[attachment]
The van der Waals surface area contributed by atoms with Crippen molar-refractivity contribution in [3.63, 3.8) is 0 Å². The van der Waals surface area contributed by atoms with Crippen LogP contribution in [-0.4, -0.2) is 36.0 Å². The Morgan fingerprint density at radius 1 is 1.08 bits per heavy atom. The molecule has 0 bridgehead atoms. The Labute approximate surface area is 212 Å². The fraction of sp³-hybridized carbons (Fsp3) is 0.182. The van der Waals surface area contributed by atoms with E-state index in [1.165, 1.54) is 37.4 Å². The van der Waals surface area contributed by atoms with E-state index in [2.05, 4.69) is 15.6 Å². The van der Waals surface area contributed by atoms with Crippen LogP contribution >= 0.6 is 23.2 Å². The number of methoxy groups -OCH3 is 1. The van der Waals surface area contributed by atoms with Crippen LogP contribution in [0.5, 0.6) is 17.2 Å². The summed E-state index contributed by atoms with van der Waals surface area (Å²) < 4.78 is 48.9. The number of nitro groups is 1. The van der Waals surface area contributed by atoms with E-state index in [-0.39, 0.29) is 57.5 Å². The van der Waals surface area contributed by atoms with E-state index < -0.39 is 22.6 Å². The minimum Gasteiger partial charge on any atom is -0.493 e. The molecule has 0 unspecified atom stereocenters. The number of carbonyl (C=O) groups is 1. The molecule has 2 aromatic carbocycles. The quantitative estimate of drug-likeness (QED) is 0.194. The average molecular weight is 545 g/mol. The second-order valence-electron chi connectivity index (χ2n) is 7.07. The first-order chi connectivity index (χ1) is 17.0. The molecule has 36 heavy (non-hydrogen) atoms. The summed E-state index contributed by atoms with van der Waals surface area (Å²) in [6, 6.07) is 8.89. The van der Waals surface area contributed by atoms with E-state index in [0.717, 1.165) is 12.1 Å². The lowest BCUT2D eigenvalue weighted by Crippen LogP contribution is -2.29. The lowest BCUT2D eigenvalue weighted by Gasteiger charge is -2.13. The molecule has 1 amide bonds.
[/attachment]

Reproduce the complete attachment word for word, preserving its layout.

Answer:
The van der Waals surface area contributed by atoms with Crippen molar-refractivity contribution in [3.63, 3.8) is 0 Å². The van der Waals surface area contributed by atoms with Crippen LogP contribution in [-0.4, -0.2) is 36.0 Å². The Morgan fingerprint density at radius 1 is 1.08 bits per heavy atom. The molecule has 0 bridgehead atoms. The Labute approximate surface area is 212 Å². The fraction of sp³-hybridized carbons (Fsp3) is 0.182. The van der Waals surface area contributed by atoms with E-state index in [1.165, 1.54) is 37.4 Å². The van der Waals surface area contributed by atoms with E-state index in [2.05, 4.69) is 15.6 Å². The van der Waals surface area contributed by atoms with Crippen LogP contribution >= 0.6 is 23.2 Å². The number of methoxy groups -OCH3 is 1. The van der Waals surface area contributed by atoms with Crippen LogP contribution in [0.5, 0.6) is 17.2 Å². The summed E-state index contributed by atoms with van der Waals surface area (Å²) < 4.78 is 48.9. The number of nitro groups is 1. The van der Waals surface area contributed by atoms with E-state index in [-0.39, 0.29) is 57.5 Å². The van der Waals surface area contributed by atoms with E-state index < -0.39 is 22.6 Å². The minimum Gasteiger partial charge on any atom is -0.493 e. The molecule has 0 unspecified atom stereocenters. The number of carbonyl (C=O) groups is 1. The molecule has 2 aromatic carbocycles. The quantitative estimate of drug-likeness (QED) is 0.194. The average molecular weight is 545 g/mol. The second-order valence-electron chi connectivity index (χ2n) is 7.07. The first-order chi connectivity index (χ1) is 17.0. The molecule has 36 heavy (non-hydrogen) atoms. The summed E-state index contributed by atoms with van der Waals surface area (Å²) in [6, 6.07) is 8.89. The van der Waals surface area contributed by atoms with E-state index in [0.717, 1.165) is 12.1 Å². The lowest BCUT2D eigenvalue weighted by Crippen LogP contribution is -2.29. The lowest BCUT2D eigenvalue weighted by Gasteiger charge is -2.13. The molecule has 1 amide bonds.